Children and teenagers with kidney disease are facing many restrictions in their life due to their disease. Patient organizations all over Europe aim to support them to grow up as normal as possible. Inspired by initiatives in Portugal and Spain the first European holiday camp for kids with renal disease – called KREW – will take place in summer. We spoke to Iwona Mazur and Michał Dębski-Korzec (OSOD) and Hans Bart (NVN) organizing the camp:
What gave you the idea for the KREW project?
Hans Bart: The cooperation started two or three years ago. The idea came up from the necessity that we feel to have an European combination of countries that will do something practicable – we wanted to have a concrete action and that is why we found ourselves in a corporation between our five countries. It is the easiest and the most visible way to help young people and to teach the society about renal disease in children.
Which chances does the European summer camp offer for teenagers with CKD?
Iwona Mazur: First of all it will be an adventure for the children. They will get the chance to meet and to have fun with each other. Therefore it will be motivational to learn English, also in the context that they will be able to talk about their problems which adults are not aware of. Another target of the camp is that children become aware of their chances and possibilities. They should take responsibility and care about themselves.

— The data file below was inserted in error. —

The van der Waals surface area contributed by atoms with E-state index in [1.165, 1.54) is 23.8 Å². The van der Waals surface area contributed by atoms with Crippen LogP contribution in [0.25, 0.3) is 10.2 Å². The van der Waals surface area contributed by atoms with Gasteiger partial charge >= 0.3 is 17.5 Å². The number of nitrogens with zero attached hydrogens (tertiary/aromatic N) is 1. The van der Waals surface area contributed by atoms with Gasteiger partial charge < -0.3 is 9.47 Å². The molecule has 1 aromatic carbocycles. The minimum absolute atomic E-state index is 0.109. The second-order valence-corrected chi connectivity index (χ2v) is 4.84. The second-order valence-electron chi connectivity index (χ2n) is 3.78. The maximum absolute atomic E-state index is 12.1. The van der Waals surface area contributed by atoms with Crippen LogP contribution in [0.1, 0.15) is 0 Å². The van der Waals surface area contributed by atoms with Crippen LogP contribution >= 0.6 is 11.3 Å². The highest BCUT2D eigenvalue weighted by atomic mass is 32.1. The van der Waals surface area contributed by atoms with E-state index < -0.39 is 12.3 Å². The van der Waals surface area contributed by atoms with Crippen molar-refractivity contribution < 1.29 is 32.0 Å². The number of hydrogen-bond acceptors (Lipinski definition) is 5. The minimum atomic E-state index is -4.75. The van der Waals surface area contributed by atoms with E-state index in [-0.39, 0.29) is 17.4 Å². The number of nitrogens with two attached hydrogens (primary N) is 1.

Could you describe the activities with the teenagers of an exemplary day in the camp?
Michał Dębski-Korzec: It is very important that everyone has fun in the group and the kids get out of their usual environment so the accommodation is in the green part of Krakow where they can go for example for swimming or volleyball. But of course we will also do some sightseeing in the city and visit historic sites.
How is medical care ensured at the camp?
Iwona Mazur: In Krakow there is a pediatric nephrology hospital and two transplant centres in Krakow. So in worse case scenario there is enough medical care around. Of course there will be always someone available in the camp. Moreover we have a dietician and a psychologist working with us. From every country there will be an pediatric nephrology nurse who can speak the children’s native language.
Which role does the support of a company play?
Hans Bart: In most countries the patient associations are not really wealthy organizations in the sense of that they have a lot of money (there are differences among countries). So the support of a company like Diaverum, but also others, is necessary in the context of financing it. The collaboration with a company is also helpful to raise the awareness and the publicity of KREW.
The most important thing for us is that they really want to adopt the project – not only to give money and then say ok, here is the money – it’s fine – go ahead – No, the adoption of the project is really important for us. We hope that there will be other companies which will join in, so that we can raise more awareness and publicity on it. We count on continuation of this project in the future. The camp in Krakow will be the first one and then we want to organize it in the other participating countries. Children get a chance to visit a new country, to explore the world and to live a normal live.
We in Diaverum think that this is a great initiative improving the life of these kids and we are happy to be the sponsor for this!